Title

Research trend: Bringing the private to the public: Private actors in timber legality systems

Location

Argentina

Date of Publication

2019 12:00 AM

Keywords

illegal logging, forest policy, transnational politics, co-government, experimentalist governments, Argentina, srhreports, illegallogging, country-argentina

Description

Illegal logging and trade are one of the most important issues in world politics, strongly connected with deforestation and forest degradation, especially in developing countries with tropical forests. As a result, many different international policies designed to tackle these issues have been developed over the years, led both by state and non-state actors. Although the role of state actors in certification mechanisms has been previously analyzed, the response of non-state forest certification actors to potentially competitive systems of legality has not yet been analyzed. The case of Argentina presented in this paper shows how a coalition between international actors such as the Inter-American Development Bank (IDB) and land owners, with great power in the country, gathered through forestry associations have managed to create a timber legality verification mechanism, even with financing from the national state. In this case, the state gives up its regulatory power and the possibility of increasing its institutional capacities vis-à-vis private actors. Addressing the response of private certification actors to legality mechanisms will allow for important and in-depths insights into the relationship between state and non-state actors and potential future joint mechanisms designed to address illegal logging and deforestation.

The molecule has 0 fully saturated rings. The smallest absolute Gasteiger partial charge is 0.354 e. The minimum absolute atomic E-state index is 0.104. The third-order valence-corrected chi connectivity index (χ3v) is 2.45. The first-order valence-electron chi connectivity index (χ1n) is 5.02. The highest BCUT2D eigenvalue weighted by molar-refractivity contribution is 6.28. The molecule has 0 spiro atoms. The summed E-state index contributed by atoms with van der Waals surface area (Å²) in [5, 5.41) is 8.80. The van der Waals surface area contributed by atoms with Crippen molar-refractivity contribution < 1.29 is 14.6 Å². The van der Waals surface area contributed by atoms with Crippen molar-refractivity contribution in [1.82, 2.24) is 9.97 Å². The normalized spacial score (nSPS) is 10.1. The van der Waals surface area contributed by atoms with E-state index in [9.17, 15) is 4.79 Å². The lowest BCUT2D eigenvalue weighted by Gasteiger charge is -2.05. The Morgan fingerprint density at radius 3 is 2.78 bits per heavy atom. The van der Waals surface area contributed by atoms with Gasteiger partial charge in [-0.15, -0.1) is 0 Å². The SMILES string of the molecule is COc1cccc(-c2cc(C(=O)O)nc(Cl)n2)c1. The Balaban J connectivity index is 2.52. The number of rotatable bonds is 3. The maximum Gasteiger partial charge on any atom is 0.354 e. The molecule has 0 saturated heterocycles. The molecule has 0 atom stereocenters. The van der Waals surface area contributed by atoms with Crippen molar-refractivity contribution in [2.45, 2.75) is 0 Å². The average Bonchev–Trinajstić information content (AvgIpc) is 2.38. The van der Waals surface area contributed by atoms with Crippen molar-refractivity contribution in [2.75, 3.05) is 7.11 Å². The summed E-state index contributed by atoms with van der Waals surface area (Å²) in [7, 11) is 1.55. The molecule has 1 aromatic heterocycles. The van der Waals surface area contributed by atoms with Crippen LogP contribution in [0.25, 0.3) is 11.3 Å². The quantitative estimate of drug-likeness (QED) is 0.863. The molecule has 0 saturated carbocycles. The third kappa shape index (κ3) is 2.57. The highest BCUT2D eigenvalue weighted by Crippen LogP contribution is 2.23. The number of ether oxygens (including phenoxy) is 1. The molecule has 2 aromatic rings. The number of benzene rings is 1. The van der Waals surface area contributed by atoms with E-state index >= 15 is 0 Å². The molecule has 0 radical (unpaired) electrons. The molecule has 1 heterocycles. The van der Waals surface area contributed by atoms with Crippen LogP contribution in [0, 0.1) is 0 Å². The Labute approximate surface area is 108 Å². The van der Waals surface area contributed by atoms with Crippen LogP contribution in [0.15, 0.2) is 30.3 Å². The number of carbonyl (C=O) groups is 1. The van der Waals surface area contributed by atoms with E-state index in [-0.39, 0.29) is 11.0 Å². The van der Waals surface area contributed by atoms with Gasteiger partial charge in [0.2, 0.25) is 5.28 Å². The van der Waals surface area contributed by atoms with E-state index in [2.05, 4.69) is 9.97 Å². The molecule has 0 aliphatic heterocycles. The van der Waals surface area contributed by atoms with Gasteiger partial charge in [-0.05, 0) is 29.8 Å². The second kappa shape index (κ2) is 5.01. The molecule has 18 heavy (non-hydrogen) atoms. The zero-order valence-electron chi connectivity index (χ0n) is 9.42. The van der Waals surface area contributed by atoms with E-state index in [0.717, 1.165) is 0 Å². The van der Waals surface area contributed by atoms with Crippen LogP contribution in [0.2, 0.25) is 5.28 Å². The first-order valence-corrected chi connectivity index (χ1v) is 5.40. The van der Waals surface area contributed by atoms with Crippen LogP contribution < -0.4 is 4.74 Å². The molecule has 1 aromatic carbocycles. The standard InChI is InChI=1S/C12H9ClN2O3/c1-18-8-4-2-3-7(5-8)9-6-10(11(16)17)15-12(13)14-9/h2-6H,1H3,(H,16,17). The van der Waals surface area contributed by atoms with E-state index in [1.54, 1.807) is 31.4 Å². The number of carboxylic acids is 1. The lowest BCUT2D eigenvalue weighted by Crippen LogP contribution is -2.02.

Share

Report Location

 
COinS
 
Jan 1st, 12:00 AM

Research trend: Bringing the private to the public: Private actors in timber legality systems

Argentina

Illegal logging and trade are one of the most important issues in world politics, strongly connected with deforestation and forest degradation, especially in developing countries with tropical forests. As a result, many different international policies designed to tackle these issues have been developed over the years, led both by state and non-state actors. Although the role of state actors in certification mechanisms has been previously analyzed, the response of non-state forest certification actors to potentially competitive systems of legality has not yet been analyzed. The case of Argentina presented in this paper shows how a coalition between international actors such as the Inter-American Development Bank (IDB) and land owners, with great power in the country, gathered through forestry associations have managed to create a timber legality verification mechanism, even with financing from the national state. In this case, the state gives up its regulatory power and the possibility of increasing its institutional capacities vis-à-vis private actors. Addressing the response of private certification actors to legality mechanisms will allow for important and in-depths insights into the relationship between state and non-state actors and potential future joint mechanisms designed to address illegal logging and deforestation.